“The Bible Tells Me So” (Book Review)

Everyone likes a good story, including God! This is the premise of Peter Enns’ book “The Bible tells me so.”[1]  Enns believes that, “Defending Scripture has made us unable to read it.”[2]  Essentially, God and his book the Bible have been badly misunderstood with dire consequences.

Enns’ argument is that we need to read the Bible as an ancient text. It’s full of stories.  We should not attempt to force these stories or “myths” into a Modernist understanding of historical accuracy. In fact, many of these stories are completely made up and God is pretty much okay with that. In this way, Enns offers a neat solution for those who find the Bible a troubling book.  Take for example the story of Creation and the Fall with “a talking serpent” and “magical trees”[3]: this is a myth designed to help the people of Israel make sense of their political and social situation at a much later date in history.[4]

What about the Canaanites? Did God encourage genocide when they he ordered the Israelites to wipe them out? Enns summarises each of the usual attempts at solutions to this problem before quickly dismissing them out of hand. For example, wickedness including child sacrifice and their punishment points forward to the final day of judgement when God will punish all evil.[5]

He then offers his own solution. The Canaanites were simply the wrong people in the wrong place at the wrong time.[6]  This is one of his examples of God’s ancient people telling an even older story to help explain their own political circumstances.[7]  More than that: it’s not that God told the people to wipe out the Canaanites because they were in the wrong place.  God never told the Israelites to wipe them out[8] and what is more, they never actually tried to do it in practice either.[9]  This is simply a story to show that the Israelite God Yahweh is the greatest in much the same way that a boy in the playground will declare that “my dad can beat your dad.”[10]

The historical Jesus is still there in Enns’ version of events – well, more or less. [11]  The Gospel writers took their own liberties with the account, including the Virgin Birth and visitors from the East.[12]  However, Jesus really did die on the Cross and he really did rise again[13] (here Enns follows NT Wright’s argument that the resurrection was such a surprise, going against popular and learned expectation so that no Jew could have just made it up[14]).

Enns believes that his approach enables us to read the Bible properly and take it seriously. It still is God’s Word, but we should not expect it to conform to our expectations of how it should behave.[15]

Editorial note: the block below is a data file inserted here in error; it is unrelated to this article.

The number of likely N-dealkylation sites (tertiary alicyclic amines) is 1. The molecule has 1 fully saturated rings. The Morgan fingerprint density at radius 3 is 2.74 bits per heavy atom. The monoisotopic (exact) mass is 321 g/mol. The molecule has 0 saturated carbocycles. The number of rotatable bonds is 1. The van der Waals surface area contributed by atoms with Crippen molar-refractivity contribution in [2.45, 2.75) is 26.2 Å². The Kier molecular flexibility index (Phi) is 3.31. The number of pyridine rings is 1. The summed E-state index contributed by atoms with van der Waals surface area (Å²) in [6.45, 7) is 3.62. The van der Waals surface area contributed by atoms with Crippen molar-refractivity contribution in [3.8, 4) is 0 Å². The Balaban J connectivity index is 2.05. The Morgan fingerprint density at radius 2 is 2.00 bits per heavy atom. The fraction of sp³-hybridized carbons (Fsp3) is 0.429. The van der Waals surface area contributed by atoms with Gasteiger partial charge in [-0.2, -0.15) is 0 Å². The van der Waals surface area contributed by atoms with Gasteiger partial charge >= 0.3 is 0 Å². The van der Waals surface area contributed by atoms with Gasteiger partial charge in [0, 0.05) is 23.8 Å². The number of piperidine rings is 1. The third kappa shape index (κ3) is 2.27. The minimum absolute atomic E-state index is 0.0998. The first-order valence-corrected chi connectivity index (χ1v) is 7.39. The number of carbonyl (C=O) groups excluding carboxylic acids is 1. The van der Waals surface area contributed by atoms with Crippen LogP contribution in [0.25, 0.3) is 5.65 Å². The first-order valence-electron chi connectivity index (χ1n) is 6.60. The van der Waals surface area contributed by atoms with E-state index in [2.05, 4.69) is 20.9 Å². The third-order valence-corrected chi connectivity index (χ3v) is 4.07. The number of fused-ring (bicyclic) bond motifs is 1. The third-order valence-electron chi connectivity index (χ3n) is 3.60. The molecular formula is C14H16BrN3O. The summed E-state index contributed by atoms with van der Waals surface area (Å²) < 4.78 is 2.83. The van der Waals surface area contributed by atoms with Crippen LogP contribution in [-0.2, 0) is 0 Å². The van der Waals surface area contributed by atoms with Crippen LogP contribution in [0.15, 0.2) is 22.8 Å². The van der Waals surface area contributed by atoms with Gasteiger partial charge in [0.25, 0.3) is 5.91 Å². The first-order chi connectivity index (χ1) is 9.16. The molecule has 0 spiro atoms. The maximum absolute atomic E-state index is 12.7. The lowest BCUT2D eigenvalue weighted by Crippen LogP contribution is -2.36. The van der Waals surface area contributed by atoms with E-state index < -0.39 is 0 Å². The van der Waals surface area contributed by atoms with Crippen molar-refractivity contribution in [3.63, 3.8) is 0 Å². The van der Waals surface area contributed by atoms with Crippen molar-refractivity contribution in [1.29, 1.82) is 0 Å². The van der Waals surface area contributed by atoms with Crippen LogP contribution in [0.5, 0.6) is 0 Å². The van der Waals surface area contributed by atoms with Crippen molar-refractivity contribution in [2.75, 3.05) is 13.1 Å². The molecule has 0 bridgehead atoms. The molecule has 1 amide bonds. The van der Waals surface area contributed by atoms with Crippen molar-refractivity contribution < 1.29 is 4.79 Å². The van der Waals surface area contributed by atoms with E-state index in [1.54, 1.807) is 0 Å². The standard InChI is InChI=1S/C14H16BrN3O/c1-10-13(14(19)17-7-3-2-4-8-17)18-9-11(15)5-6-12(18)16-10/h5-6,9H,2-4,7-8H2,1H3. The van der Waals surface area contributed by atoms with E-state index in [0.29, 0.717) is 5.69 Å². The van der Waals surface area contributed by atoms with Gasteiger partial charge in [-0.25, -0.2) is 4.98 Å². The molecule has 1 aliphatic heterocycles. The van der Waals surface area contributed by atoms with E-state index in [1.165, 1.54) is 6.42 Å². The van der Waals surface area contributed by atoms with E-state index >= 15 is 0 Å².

And here’s the thing: Enns is being consistent. What he believes about the Bible affects how he lives or specifically how he writes and teaches (which is about how he lives given that this teaching and writing are his day job). If God speaks to us through stories that others have created about him, selectively shaping their accounts, choosing to omit or include in order to make a point, that will affect our approach to preaching and teaching.  So Enns gives us a book full of stories: stories about himself, stories about the Bible and how it came to us.  It will not surprise us then to find out that Enns also selectively shapes his text.

Let me give you an example. We’ve seen that Enns argues that the Israelites never really tried to wipe out the Canaanites.  His basis for arguing this is that he claims there is no archaeological evidence for a mass invasion of Canaan by the Israelites during the time of Joshua.[16]   Now, there’s a useful corrective here. Some people talk as though all the archaeological evidence is neatly in place without question or challenge, but that’s not the case. Archaeologists and historians argue about the evidence and what it tells them about the time when the Bible was written (just as they do about other ancient events).  They debate the dating of findings, they debate what those findings tell them and they debate the significance of the findings.  Life might be more simple if they didn’t do this, but they do.

But to announce that there’s no archaeological support for the invasion of Cannaan and the destruction of the cities including Jericho? Well, that’s to go to the opposite end of the spectrum in terms of omitting a significant portion of the story. It won’t take the reader too long to find out that Enns is being very liberal with the truth.  A quick Wikipedia search will tell you about what archaeologists have found at Jericho.[17]  Some believe very strongly that they’ve found evidence of Joshua’s attack, others disagree, but the evidence is not missing: it’s just debated.

In fact, this point is so glaringly obvious that one half wonders if it’s intended as one of those little signals to the reader that Enns claims to spot in the Bible!

And here is the problem with “The Bible Tells Me So” It has been so selective in its story telling that it hides from the reader the possibility of real, searching, rich, deep engagement with God’s Word.